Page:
Implementation of the IInteractionHandler interface can be found in the sample within the BaseHandler class. Both Figure and Background classes are derived from BaseHandler. The callback function is shared between all interaction contexts. It is a part of the infrastructure in Win32 static class. You can see there some tricks that make it thread-safe and allow processing inertia for all interaction contexts with a single timer.

To create an interaction context, we must call the Win32.CreateInteractionContext method. It accepts the IInteractionHandler interface as a parameter and the current SynchronizationContext:

IntPtr _context;

public BaseHandler()
{
    _context = Win32.CreateInteractionContext(this, SynchronizationContext.Current);
}

In the object’s Dispose method, we must call the Win32.DisposeInteractionContext method:

public void Dispose()
{
    Win32.DisposeInteractionContext(_context);
    _context = IntPtr.Zero;
}

Before using the interaction context, it has to be configured. For example, in the constructor of the Background class, we use the following code to update its configuration:

Win32.INTERACTION_CONTEXT_CONFIGURATION[] cfg = new Win32.INTERACTION_CONTEXT_CONFIGURATION[]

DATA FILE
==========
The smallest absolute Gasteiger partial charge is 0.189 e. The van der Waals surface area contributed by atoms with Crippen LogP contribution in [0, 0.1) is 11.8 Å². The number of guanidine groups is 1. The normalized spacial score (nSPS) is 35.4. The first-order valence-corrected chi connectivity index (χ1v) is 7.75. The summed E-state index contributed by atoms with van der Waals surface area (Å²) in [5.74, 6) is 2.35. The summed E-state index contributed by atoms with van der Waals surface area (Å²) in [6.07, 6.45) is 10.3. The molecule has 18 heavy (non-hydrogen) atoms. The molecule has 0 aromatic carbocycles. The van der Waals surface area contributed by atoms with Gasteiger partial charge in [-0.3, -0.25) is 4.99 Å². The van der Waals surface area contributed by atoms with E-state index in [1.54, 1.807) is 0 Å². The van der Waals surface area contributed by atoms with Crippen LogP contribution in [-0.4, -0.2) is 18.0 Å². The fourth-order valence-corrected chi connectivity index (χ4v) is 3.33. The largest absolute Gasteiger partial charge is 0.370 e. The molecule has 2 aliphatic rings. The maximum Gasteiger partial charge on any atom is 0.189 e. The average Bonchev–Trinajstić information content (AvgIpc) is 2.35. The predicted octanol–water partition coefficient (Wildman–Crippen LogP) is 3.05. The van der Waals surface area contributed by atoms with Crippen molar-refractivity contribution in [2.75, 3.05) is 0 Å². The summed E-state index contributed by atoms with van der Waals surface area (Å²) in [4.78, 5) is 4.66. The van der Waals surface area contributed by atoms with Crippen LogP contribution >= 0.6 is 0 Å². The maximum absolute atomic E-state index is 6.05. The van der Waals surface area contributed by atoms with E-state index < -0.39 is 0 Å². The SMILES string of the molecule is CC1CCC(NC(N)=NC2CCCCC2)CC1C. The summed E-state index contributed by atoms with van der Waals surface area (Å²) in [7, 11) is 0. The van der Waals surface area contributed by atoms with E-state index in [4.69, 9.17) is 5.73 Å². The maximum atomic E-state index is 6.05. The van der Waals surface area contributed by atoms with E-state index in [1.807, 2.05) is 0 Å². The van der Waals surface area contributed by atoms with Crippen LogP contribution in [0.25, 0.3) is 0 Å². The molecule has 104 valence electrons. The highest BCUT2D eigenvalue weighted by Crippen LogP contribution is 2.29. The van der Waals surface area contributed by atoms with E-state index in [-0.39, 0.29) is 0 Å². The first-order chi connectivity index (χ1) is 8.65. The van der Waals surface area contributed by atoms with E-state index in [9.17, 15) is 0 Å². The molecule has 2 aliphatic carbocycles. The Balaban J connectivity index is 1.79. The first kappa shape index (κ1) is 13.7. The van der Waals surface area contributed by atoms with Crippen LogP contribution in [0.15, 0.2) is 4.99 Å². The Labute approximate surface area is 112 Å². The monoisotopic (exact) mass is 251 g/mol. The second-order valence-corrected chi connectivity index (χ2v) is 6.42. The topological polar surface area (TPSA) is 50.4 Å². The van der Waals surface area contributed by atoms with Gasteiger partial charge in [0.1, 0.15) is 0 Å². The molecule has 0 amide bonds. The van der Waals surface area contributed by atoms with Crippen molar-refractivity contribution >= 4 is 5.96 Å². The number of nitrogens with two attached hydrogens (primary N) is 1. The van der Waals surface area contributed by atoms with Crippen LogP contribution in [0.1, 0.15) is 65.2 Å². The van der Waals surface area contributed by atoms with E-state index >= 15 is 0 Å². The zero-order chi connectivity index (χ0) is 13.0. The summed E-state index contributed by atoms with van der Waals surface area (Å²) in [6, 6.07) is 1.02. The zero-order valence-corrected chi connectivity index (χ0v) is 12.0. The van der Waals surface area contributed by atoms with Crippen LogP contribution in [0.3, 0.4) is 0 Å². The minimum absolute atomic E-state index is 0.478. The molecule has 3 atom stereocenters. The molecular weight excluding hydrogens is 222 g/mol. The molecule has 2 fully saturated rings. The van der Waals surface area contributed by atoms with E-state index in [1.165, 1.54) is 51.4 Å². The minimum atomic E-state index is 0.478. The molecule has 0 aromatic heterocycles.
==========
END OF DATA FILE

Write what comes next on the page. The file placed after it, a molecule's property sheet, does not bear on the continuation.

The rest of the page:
{
    new Win32.INTERACTION_CONTEXT_CONFIGURATION(Win32.INTERACTION.TAP,
        Win32.INTERACTION_CONFIGURATION_FLAGS.TAP |
        Win32.INTERACTION_CONFIGURATION_FLAGS.TAP_DOUBLE),

    new Win32.INTERACTION_CONTEXT_CONFIGURATION(Win32.INTERACTION.SECONDARY_TAP,
        Win32.INTERACTION_CONFIGURATION_FLAGS.SECONDARY_TAP),

    new Win32.INTERACTION_CONTEXT_CONFIGURATION(Win32.INTERACTION.HOLD,
        Win32.INTERACTION_CONFIGURATION_FLAGS.HOLD)
};
Win32.SetInteractionConfigurationInteractionContext(Context, cfg.Length, cfg);

The background doesn’t support any interactions, except tap, double tap, and secondary tap (right click). We also enable the hold interaction to give better feedback for the secondary tap interaction. 

In the constructor of the Figure class, we enable various manipulations depending on the parameters passed to the constructor:

Win32.INTERACTION_CONTEXT_CONFIGURATION[] cfg = new Win32.INTERACTION_CONTEXT_CONFIGURATION[]
{
    new Win32.INTERACTION_CONTEXT_CONFIGURATION(Win32.INTERACTION.MANIPULATION,
        Win32.INTERACTION_CONFIGURATION_FLAGS.MANIPULATION |
        Win32.INTERACTION_CONFIGURATION_FLAGS.MANIPULATION_SCALING |
        Win32.INTERACTION_CONFIGURATION_FLAGS.MANIPULATION_ROTATION |
        Win32.INTERACTION_CONFIGURATION_FLAGS.MANIPULATION_TRANSLATION_INERTIA |
        Win32.INTERACTION_CONFIGURATION_FLAGS.MANIPULATION_ROTATION_INERTIA |
        Win32.INTERACTION_CONFIGURATION_FLAGS.MANIPULATION_SCALING_INERTIA),

    new Win32.INTERACTION_CONTEXT_CONFIGURATION(Win32.INTERACTION.TAP,
        Win32.INTERACTION_CONFIGURATION_FLAGS.TAP |
        Win32.INTERACTION_CONFIGURATION_FLAGS.TAP_DOUBLE)
};
if (!pivot)
{
    cfg[0].Enable |=
        Win32.INTERACTION_CONFIGURATION_FLAGS.MANIPULATION_TRANSLATION_X |
        Win32.INTERACTION_CONFIGURATION_FLAGS.MANIPULATION_TRANSLATION_Y;
}
if (rails)
{
    cfg[0].Enable |=
        Win32.INTERACTION_CONFIGURATION_FLAGS.MANIPULATION_RAILS_X |
        Win32.INTERACTION_CONFIGURATION_FLAGS.MANIPULATION_RAILS_Y;